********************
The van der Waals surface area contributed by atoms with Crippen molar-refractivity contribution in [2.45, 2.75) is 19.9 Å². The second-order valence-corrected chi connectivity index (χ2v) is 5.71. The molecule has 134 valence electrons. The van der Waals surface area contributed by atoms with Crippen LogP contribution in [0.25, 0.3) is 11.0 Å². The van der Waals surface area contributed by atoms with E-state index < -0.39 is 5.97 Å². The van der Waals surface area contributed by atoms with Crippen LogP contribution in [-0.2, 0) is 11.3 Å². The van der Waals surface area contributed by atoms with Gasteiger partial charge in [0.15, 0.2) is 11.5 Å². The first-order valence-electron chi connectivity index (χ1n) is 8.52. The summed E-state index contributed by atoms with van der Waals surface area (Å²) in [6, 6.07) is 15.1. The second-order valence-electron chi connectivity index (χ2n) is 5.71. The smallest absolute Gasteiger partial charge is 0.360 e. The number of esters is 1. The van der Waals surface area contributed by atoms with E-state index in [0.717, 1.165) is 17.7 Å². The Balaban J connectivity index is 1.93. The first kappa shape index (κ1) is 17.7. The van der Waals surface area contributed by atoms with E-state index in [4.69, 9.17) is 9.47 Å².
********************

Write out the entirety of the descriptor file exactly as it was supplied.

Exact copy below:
The van der Waals surface area contributed by atoms with Crippen molar-refractivity contribution in [2.45, 2.75) is 19.9 Å². The second-order valence-corrected chi connectivity index (χ2v) is 5.71. The molecule has 134 valence electrons. The van der Waals surface area contributed by atoms with Crippen LogP contribution in [0.25, 0.3) is 11.0 Å². The van der Waals surface area contributed by atoms with E-state index < -0.39 is 5.97 Å². The van der Waals surface area contributed by atoms with Crippen LogP contribution in [-0.2, 0) is 11.3 Å². The van der Waals surface area contributed by atoms with Gasteiger partial charge in [0.15, 0.2) is 11.5 Å². The first-order valence-electron chi connectivity index (χ1n) is 8.52. The summed E-state index contributed by atoms with van der Waals surface area (Å²) in [6, 6.07) is 15.1. The second-order valence-electron chi connectivity index (χ2n) is 5.71. The smallest absolute Gasteiger partial charge is 0.360 e. The number of esters is 1. The van der Waals surface area contributed by atoms with E-state index in [0.717, 1.165) is 17.7 Å². The Balaban J connectivity index is 1.93. The first kappa shape index (κ1) is 17.7. The van der Waals surface area contributed by atoms with E-state index in [4.69, 9.17) is 9.47 Å².